The San Francisco Planning Commission votes on April 23 on new regulations for the city’s short-term rental industry. Some of the measures were part of trailing legislation when the Board of Supervisors passed its law last fall; others are Mayor Lee and the Planning Department’s response to concerns that said law is unenforceable and unworkable.
Passions are high on both sides.
Having won a huge victory last fall, short-term rental hosts like Airbnb see no reason to revisit the issue. But the politics have changed. David Chiu’s Assembly campaign is no longer driving the debate. Instead, a proposed November ballot measure by ShareBetter San Francisco has led Mayor Lee to offer changes to the law that address some of the enforceability and housing impacts.
Short-term rentals is a complicated issue. The details of regulations make a big difference. So while polls show broad support for short-term rentals, San Franciscans do not support illegal tourist rentals, which many see Airbnb and other companies as promoting.
The Big Picture: Enforcement
I consider myself an expert on preventing illegal tourist rentals. Starting in 1990 the Tenderloin Housing Clinic (which I head) often had to use clandestine strategies to stop illegal SRO conversions. In one case I even obtained the tax records of an SRO owner which showed he was falsely concealing tourist income from the IRS. He left the country and sold the hotel to avoid criminal prosecution.
I have long criticized Planning’s failure to aggressively enforce residential zoning laws. This is hardly an agency known for over-zealous crackdowns against illegal rentals.
So when Planning says it does not believe hosts like Airbnb should be able to advertise rentals for units that have not been certified by the city, people need to pay heed. Planning staff is convinced that stopping the advertising of non-certified units will greatly reduce illegal rentals.
The Planning Commission should defer to its staff on this critical issue (Update: The Commission voted 4-3 against the staff recommendation. The issue now goes to the Supervisors).
I understand that Airbnb, Craig’s List and other sites that advertise short-term rentals do not want to monitor whether units are certified. Such sites are not required to screen ads for landlords advertising rentals that violate discrimination, habitability, or other housing laws, so why should they have to monitor certifications for short-term rentals?
The answer is that this obligation comes in exchange for San Francisco’s effective rezoning of the entire city to allow otherwise illegal tourist rentals. That benefit comes with responsibilities, and requiring advertisers to certify is among them.
Section 230 of the federal Communications Decency Act states, “No provider or user of an interactive computer service shall be treated as the publisher or speaker of any information provided by another information content provider.”In other words, federal law would seem to prevent San Francisco from holding Airbnb or another host liable for advertising rentals that turn out to be illegal. But the city can require hosts to limit ads to units certified by the city, as this requires no independent investigation and is not content based.
The nonprofit standing provision backed by Mayor Lee and Supervisor Kim last October is also before Planning. It is expected to pass, and could make a huge difference in enforcement.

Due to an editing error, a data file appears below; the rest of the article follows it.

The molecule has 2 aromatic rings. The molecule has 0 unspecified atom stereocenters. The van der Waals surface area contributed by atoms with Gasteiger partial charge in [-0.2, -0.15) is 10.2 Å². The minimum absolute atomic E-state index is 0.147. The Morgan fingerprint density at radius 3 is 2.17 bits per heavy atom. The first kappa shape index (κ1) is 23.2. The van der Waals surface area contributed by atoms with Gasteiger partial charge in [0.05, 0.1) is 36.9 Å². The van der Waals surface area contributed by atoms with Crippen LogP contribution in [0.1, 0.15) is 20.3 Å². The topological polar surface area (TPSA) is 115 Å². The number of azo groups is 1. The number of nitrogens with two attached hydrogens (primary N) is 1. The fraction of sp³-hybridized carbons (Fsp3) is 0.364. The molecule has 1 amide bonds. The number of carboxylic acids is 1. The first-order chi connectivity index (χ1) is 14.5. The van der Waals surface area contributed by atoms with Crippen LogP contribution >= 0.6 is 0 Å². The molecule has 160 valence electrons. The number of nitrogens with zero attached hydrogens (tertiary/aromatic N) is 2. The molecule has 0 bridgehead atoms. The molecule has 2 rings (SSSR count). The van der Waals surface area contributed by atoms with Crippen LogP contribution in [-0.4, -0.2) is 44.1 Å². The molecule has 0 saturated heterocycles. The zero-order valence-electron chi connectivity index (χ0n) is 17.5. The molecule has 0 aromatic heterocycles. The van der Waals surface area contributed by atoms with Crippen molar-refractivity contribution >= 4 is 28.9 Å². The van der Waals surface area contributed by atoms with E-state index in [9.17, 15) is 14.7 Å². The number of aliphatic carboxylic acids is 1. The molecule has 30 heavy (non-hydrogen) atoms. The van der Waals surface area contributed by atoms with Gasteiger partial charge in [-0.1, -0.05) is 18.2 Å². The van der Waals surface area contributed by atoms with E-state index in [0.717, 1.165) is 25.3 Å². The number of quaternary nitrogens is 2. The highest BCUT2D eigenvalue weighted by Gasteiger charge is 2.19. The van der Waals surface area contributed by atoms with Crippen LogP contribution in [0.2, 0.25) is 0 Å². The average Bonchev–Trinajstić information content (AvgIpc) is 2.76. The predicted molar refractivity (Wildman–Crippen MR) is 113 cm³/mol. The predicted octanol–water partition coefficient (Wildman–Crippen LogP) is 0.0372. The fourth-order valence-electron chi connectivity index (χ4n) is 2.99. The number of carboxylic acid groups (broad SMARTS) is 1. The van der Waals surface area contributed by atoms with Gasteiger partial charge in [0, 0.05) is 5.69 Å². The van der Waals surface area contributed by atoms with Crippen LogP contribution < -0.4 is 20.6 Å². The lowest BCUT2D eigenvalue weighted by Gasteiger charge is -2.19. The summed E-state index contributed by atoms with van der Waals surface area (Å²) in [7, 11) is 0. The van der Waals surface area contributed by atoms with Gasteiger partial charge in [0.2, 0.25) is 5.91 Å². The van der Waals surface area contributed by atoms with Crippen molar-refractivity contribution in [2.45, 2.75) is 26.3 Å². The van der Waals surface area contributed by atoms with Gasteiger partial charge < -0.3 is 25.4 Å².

The nonprofit standing provision was a game-changer for stopping SRO conversions. Hotel owners were liable for attorneys’ fees even if the lessee or manager committed the violations without the owner’s knowledge.
But as noted above, federal law likely prohibits San Francisco from imposing liability on Airbnb, Craig’s List and other hosts for advertising units that are illegally rented. So from whom can nonprofits obtain the legal fees won by enforcing the short-term rental law?
If the building owner is not liable, it becomes much more difficult to collect from a tenant. I know that some high-living realtors are involved in illegal rentals, so collection would not be a problem. But if the person doing the illegal rentals owns no real estate, collection will be difficult.
The city needs to monitor how the nonprofit enforcement plays out. It may be that city funding for enforcement is necessary.
Ballot Measure Inevitable?
In an April 14, 2015 email responding to the new short-term rental proposal announced by Mayor Lee and Supervisor Mark Farrell, ShareBetter San Francisco spokesperson Dale Carlson criticized the plan. Carlson ended the message by stating, “Fortunately, in November, the voters of San Francisco will have the opportunity to establish meaningful, enforceable rules for short-term tourist rentals.”
This says to me that a ballot measure is inevitable. If so, short-term rental proponents will be looking to pass a revised law that does just enough to reduce the ballot measure’s chances of victory. That likely explains why the Lee-Farrell proposal drops the allowable short-term rental use period from 360 to 120 days, but does not go down to the 90 days that ShareBetter San Francisco prefers.
The Planning Commission hearing is just the beginning of a very long fight. And with the core issue of Airbnb’s back taxes largely resolved, this is a detail driven debate that many San Franciscans are likely to tune out despite the dramatic implications for the city’s rental housing stock.
Randy Shaw is Editor of Beyond ChronSan Francisco News